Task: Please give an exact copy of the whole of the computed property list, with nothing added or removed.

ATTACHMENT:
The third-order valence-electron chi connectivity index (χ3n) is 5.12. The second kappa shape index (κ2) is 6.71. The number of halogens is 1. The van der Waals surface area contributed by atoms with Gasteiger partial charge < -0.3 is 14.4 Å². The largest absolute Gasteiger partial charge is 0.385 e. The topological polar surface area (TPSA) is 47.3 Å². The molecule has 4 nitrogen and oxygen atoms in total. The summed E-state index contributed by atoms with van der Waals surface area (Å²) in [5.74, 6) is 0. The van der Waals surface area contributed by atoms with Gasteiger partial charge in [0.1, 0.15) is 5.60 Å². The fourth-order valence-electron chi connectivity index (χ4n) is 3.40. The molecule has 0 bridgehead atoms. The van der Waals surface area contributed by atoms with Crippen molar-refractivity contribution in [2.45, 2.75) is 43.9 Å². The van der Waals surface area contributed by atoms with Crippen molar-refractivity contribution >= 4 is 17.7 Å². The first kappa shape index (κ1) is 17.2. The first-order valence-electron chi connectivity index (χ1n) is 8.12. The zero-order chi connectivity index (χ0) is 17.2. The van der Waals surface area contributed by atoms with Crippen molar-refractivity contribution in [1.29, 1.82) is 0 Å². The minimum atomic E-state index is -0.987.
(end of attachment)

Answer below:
The third-order valence-electron chi connectivity index (χ3n) is 5.12. The second kappa shape index (κ2) is 6.71. The number of halogens is 1. The van der Waals surface area contributed by atoms with Gasteiger partial charge < -0.3 is 14.4 Å². The largest absolute Gasteiger partial charge is 0.385 e. The topological polar surface area (TPSA) is 47.3 Å². The molecule has 4 nitrogen and oxygen atoms in total. The summed E-state index contributed by atoms with van der Waals surface area (Å²) in [5.74, 6) is 0. The van der Waals surface area contributed by atoms with Gasteiger partial charge in [0.1, 0.15) is 5.60 Å². The fourth-order valence-electron chi connectivity index (χ4n) is 3.40. The molecule has 0 bridgehead atoms. The van der Waals surface area contributed by atoms with Crippen molar-refractivity contribution in [2.45, 2.75) is 43.9 Å². The van der Waals surface area contributed by atoms with Crippen molar-refractivity contribution >= 4 is 17.7 Å². The first kappa shape index (κ1) is 17.2. The first-order valence-electron chi connectivity index (χ1n) is 8.12. The zero-order chi connectivity index (χ0) is 17.2. The van der Waals surface area contributed by atoms with Crippen molar-refractivity contribution in [1.29, 1.82) is 0 Å². The minimum atomic E-state index is -0.987.